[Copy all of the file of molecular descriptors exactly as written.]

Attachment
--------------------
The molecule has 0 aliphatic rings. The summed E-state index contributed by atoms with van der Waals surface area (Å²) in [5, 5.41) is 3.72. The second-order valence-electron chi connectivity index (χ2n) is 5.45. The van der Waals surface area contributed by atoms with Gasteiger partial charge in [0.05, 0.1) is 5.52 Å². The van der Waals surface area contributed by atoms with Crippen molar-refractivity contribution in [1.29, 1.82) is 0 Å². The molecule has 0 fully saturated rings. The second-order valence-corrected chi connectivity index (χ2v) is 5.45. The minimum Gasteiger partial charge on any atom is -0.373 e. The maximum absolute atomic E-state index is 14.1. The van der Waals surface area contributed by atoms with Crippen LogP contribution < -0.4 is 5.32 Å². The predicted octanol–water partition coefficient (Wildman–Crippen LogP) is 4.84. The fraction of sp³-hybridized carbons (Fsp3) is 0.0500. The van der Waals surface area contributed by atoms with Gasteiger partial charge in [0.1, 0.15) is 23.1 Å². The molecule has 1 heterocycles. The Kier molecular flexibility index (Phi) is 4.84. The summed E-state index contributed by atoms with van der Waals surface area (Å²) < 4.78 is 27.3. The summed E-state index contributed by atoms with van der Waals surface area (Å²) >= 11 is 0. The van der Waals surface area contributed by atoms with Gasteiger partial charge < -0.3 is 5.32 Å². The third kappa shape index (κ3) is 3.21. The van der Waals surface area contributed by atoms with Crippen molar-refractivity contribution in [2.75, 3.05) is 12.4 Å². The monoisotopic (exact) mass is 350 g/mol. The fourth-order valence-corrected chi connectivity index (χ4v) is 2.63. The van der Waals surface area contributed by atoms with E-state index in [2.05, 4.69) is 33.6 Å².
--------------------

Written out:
The molecule has 0 aliphatic rings. The summed E-state index contributed by atoms with van der Waals surface area (Å²) in [5, 5.41) is 3.72. The second-order valence-electron chi connectivity index (χ2n) is 5.45. The van der Waals surface area contributed by atoms with Gasteiger partial charge in [0.05, 0.1) is 5.52 Å². The van der Waals surface area contributed by atoms with Crippen molar-refractivity contribution in [1.29, 1.82) is 0 Å². The molecule has 0 fully saturated rings. The second-order valence-corrected chi connectivity index (χ2v) is 5.45. The minimum Gasteiger partial charge on any atom is -0.373 e. The maximum absolute atomic E-state index is 14.1. The van der Waals surface area contributed by atoms with Crippen LogP contribution < -0.4 is 5.32 Å². The predicted octanol–water partition coefficient (Wildman–Crippen LogP) is 4.84. The fraction of sp³-hybridized carbons (Fsp3) is 0.0500. The van der Waals surface area contributed by atoms with Gasteiger partial charge in [0.1, 0.15) is 23.1 Å². The molecule has 1 heterocycles. The Kier molecular flexibility index (Phi) is 4.84. The summed E-state index contributed by atoms with van der Waals surface area (Å²) < 4.78 is 27.3. The summed E-state index contributed by atoms with van der Waals surface area (Å²) >= 11 is 0. The van der Waals surface area contributed by atoms with Gasteiger partial charge < -0.3 is 5.32 Å². The third kappa shape index (κ3) is 3.21. The van der Waals surface area contributed by atoms with Crippen molar-refractivity contribution in [2.75, 3.05) is 12.4 Å². The monoisotopic (exact) mass is 350 g/mol. The fourth-order valence-corrected chi connectivity index (χ4v) is 2.63. The van der Waals surface area contributed by atoms with E-state index in [2.05, 4.69) is 33.6 Å².